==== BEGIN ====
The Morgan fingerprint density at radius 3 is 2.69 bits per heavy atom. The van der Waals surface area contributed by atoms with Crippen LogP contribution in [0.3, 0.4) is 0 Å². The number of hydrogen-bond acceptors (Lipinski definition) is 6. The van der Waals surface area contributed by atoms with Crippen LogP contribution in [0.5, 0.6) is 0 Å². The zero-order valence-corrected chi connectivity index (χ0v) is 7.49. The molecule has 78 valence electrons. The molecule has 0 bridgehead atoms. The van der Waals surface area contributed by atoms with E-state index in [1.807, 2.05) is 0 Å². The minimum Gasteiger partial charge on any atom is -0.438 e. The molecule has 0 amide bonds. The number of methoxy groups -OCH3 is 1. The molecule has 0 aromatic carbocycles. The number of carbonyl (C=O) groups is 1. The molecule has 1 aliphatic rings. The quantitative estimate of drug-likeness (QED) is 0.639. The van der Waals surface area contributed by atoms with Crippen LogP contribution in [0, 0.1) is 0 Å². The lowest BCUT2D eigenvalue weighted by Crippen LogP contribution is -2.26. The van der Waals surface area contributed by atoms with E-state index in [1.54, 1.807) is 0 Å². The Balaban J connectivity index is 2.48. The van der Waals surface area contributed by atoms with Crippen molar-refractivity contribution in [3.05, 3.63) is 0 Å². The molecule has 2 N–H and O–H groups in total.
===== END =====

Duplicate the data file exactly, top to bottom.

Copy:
The Morgan fingerprint density at radius 3 is 2.69 bits per heavy atom. The van der Waals surface area contributed by atoms with Crippen LogP contribution in [0.3, 0.4) is 0 Å². The number of hydrogen-bond acceptors (Lipinski definition) is 6. The van der Waals surface area contributed by atoms with Crippen LogP contribution in [0.5, 0.6) is 0 Å². The zero-order valence-corrected chi connectivity index (χ0v) is 7.49. The molecule has 78 valence electrons. The molecule has 0 bridgehead atoms. The van der Waals surface area contributed by atoms with E-state index in [1.807, 2.05) is 0 Å². The minimum Gasteiger partial charge on any atom is -0.438 e. The molecule has 0 amide bonds. The number of methoxy groups -OCH3 is 1. The molecule has 0 aromatic carbocycles. The number of carbonyl (C=O) groups is 1. The molecule has 1 aliphatic rings. The quantitative estimate of drug-likeness (QED) is 0.639. The van der Waals surface area contributed by atoms with Crippen LogP contribution in [0, 0.1) is 0 Å². The lowest BCUT2D eigenvalue weighted by Crippen LogP contribution is -2.26. The van der Waals surface area contributed by atoms with E-state index in [1.54, 1.807) is 0 Å². The Balaban J connectivity index is 2.48. The van der Waals surface area contributed by atoms with Crippen molar-refractivity contribution in [3.05, 3.63) is 0 Å². The molecule has 2 N–H and O–H groups in total.